“Henrico’s traffic planners figure that, as a general rule of thumb, the average residence produces the equivalent of 10 vehicular trips per day.”*


Photo: Traffic on I-64.

In the interest of full blogger disclosure, I’ll admit my bias up front: I hate cars – they cause pollution, fatness, and death. I’ve never understood people’s fascination with old cars, luxury cars, those little model cars, any of it. Sure I like the mobility afforded by the automobile, and the ability to get out of town. But any day of the week I’d prefer to bike, walk, or take a train and leave the car at home. One of my proudest moments in using public transportation (I know, it’s a weird thing to be proud of) was when I made my way from my house in Richmond to the airport in DC without a car: I took the 13 bus to Main St. Station, took Amtrak to DC, switched to the metro at Union Station and traveled to L’Enfant Plaza (which necessitated changing lines), and then took the 5a bus to Dulles Airport. It was a beautiful thing. But ridiculously complicated! In Germany, the trains stop inside the airports- here I had to take two metro lines and a bus to get there.

But back to the point at hand. 10 trips a day! Where is everyone going? Let’s see if I can’t figure this out:

Work: 2 trips (1 there, 1 home)
2 people working?: 4 trips

Grocery shopping: 2 trips (but presumably not every day?!?)
Take the kids to school: 4 trips (2 trips to pick them up, 2 to take them home)
Kid’s soccer/ballet/piano lessons: 2 trips per child
Post Office, Drug Store, or other random errands: 2 trips (although, is it 3 trips if you go to the grocery store(1), then the post office(1), then home(1)? Or is that 2 trips? Good lord, I don’t want to be a traffic planner- talk about dull conversations. I’m boring myself just writing this.)

Well I guess that’s it- a household with 1 person working, 2 kids in school who also participate in extracurricular activities, and one daily trip to the grocery store would generate 10 trips.

But, at the risk of boring my readers even more, the National Household Travel Survey (Read their reports, impress your friends!) shows that Henrico’s number is pretty far above the national average. In 2001, the last year I can find data for, the average household took about 6 trips per day (for the nerdy amongst us, more data can be had here). Does the county have real data (one would hope) indicating they’re above the national average? Does the county board chair know what he’s talking about (again, one would hope)? Do they fudge their numbers to make the case for more roads? At any rate, apparently people who live in Henrico drive – a lot – 10 trips a day, every day.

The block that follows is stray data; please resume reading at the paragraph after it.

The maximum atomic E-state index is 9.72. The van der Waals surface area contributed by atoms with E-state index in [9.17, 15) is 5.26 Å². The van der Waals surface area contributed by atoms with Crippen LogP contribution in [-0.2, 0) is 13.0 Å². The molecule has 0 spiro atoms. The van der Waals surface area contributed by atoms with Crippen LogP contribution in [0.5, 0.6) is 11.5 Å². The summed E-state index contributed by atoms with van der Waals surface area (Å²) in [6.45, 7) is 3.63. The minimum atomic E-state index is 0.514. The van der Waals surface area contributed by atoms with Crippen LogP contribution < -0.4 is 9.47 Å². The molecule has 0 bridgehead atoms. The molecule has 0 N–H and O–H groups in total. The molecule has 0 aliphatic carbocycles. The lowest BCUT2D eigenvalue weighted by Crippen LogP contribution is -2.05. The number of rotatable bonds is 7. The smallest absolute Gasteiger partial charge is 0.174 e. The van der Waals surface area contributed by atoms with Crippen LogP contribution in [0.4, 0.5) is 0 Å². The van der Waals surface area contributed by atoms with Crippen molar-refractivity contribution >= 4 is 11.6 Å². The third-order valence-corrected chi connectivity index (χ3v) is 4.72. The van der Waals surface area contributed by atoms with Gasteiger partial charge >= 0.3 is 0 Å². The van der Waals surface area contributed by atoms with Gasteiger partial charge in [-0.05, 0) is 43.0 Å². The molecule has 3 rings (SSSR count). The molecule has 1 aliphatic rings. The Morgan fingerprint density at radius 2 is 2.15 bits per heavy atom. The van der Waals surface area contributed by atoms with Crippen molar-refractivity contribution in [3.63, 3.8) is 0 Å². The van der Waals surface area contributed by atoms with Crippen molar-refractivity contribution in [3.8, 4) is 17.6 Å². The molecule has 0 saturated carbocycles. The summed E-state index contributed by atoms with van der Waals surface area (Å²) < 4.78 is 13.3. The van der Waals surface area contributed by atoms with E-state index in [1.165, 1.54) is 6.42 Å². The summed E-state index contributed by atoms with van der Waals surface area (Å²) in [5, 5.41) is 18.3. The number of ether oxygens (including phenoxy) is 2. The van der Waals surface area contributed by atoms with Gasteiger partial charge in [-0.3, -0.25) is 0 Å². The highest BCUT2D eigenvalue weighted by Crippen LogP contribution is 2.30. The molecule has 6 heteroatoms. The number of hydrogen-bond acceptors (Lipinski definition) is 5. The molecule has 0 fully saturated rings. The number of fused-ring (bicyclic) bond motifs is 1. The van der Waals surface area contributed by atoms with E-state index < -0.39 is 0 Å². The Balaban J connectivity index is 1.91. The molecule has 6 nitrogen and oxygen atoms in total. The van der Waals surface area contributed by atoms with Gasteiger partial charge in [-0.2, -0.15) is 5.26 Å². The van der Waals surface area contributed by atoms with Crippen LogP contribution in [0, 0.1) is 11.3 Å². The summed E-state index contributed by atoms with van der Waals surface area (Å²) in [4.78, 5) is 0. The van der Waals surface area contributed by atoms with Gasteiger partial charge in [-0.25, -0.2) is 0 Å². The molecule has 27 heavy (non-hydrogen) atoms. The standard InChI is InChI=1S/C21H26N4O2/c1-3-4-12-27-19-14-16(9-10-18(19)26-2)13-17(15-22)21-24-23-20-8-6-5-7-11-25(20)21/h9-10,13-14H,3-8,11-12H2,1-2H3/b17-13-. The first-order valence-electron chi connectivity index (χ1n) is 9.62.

So, do Henrico-ites drive more than the rest of us? Is the whole Richmond region above average (and I mean that in the worst way)? And most importantly, will this ever change?

One of the depressing aspects of this quote was that it came in the context of discussing the New Urbanist development of Rockett’s Landing- a community that’s designed to be walkable and cut down on car dependence. It would seem the county is not counting on this “new” type of development to actually lessen residents’ impact on traffic patterns.

Well, I guess it’s up to all of us to get out of our damn cars. Start using the bus system (it’s not that bad, really!). Bike, walk, and start asking your local politicians to increase our transportation choices. Move somewhere where you don’t have to drive to get to work or the store. We shouldn’t have to use our cars for everything!

For more, read John Sarvay’s recent Buttermilk & Molasses post on “The U.S. Through a Canadian’s Eyes.” – Incidentally, living in Canada is what changed the way I think about cities. I couldn’t agree more with this Canadian’s assessment of the difference between our two societies.

Also, there’s a great movement around the country to build “complete streets” – that is, streets that are built for multiple uses – bikes, pedestrians, etc. Louisville is the latest of 22 cities to adopt a policy to build all new roads as complete streets- and to retrofit old ones when when they’re repaved.

*According to Henrico county’s chairman of the Board of Supervisor, James Donati, Jr., as quoted in the March 5th City Edition article, “Coming Soon to East Main Street: Traffic Tsunami” by Phil Wilayto.